Tuesday, October 07, 2008

The fourth floor

A ways back, some museums and art galleries used to claim to be a “neutral negotiating ground”. The idea was that they provided a context that was as far as possible neutral so that people could debate, question etc. So much for that. This is where the idea of Te Papa came from but it was quickly subsumed by stories. Any combination of objects tells a story and tells different stories depending on who’s doing the looking.

That’s why a new collection arrangement at Te Papa, Aspects of Abstraction is so…unusual. The works on show are ten works by Julian Dashper, three by Don Driver and two each by Milan Mrkusich and Chiara Corbelletto (these numbers may not be exact, but they give a sense of the mix). The wall text claims that the show is designed to give insights into “a distinct kind of abstract art over three decades.” What “distinct kind” could this be? Mrkusich labours over hand-crafted surfaces, Dashper outsources production to fabricators, Driver makes collages out of pre-used materials and Corbelletto, while perhaps more in the Mrkusich camp, is a sculptor rather than a painter. If there is a coherent theme to the show is seems to come down to the assertion that there are many different kinds of abstraction.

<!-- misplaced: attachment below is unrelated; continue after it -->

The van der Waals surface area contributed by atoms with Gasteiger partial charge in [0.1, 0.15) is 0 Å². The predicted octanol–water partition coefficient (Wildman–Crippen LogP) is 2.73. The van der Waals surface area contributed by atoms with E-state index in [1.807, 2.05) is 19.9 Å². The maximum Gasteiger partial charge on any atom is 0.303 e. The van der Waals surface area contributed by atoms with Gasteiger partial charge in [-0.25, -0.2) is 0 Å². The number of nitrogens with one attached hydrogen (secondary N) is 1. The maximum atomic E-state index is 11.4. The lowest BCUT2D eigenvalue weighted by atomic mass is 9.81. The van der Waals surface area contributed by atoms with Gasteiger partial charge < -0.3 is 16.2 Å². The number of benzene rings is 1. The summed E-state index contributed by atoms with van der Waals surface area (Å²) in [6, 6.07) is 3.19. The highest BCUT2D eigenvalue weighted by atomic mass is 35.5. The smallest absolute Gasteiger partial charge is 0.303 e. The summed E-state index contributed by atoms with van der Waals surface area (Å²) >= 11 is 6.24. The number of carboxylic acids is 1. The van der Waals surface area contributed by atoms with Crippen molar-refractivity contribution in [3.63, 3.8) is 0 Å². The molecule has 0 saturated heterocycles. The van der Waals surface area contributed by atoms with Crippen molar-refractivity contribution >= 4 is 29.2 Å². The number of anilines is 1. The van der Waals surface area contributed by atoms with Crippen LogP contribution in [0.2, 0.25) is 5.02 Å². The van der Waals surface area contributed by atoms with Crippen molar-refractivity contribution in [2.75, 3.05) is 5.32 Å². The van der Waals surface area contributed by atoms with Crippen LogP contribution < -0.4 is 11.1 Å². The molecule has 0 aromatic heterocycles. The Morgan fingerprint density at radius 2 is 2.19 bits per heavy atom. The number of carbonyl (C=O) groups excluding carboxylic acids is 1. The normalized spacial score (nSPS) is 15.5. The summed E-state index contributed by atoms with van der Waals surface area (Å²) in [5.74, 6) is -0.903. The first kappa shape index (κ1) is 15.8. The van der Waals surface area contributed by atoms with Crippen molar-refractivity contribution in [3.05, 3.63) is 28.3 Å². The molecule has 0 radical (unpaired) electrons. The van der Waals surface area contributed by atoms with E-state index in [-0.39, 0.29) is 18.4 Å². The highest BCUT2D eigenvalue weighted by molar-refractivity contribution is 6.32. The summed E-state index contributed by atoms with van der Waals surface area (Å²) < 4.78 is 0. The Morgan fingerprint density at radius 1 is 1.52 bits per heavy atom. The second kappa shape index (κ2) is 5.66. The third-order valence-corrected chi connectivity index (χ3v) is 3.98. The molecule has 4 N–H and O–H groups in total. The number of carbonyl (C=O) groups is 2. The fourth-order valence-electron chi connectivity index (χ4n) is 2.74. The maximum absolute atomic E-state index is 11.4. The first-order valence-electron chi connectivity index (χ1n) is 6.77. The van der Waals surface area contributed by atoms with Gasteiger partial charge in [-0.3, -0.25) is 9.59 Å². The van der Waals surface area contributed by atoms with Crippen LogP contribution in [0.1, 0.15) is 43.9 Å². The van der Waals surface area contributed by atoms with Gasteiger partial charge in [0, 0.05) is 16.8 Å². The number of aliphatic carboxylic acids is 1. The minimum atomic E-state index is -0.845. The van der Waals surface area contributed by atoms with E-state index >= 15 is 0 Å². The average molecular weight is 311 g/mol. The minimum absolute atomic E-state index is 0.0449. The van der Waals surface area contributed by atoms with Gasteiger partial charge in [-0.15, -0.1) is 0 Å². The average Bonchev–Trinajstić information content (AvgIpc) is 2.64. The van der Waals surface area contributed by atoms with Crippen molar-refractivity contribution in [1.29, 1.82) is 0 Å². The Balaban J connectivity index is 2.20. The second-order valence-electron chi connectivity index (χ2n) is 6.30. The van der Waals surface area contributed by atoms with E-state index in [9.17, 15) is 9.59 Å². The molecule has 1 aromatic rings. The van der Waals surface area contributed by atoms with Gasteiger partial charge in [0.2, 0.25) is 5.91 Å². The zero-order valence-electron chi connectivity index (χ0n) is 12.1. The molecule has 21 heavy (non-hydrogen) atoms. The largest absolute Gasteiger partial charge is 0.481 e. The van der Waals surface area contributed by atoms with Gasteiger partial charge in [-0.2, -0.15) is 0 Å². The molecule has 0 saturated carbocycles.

That’s one way of looking at it. You could also see it as a radical elevation (for Te Papa anyway) of Julian Dashper into the company of Mrkusich and Driver. Ten works is a serious statement in a show like this and offers a virtual mini-survey of Dashper’s output from the nineties. Te Papa’s curators, however, give no rationale for us to chew on, so let’s make our own connections. Like three of the four artists are represented by one Wellington dealer. You could go on. Te Papa’s art exhibitions have mostly been of the one-of-that and one-of-this and don’t forget one-of-those style of curation. Who would have thought that a show blandly titled Aspects of Abstraction would turn out to be the feistiest animal Te Papa has released since the McCahon /fridge combo?
Image: One of the Aspect of Abstraction galleries showing work by Mrkusich, Dashper and Driver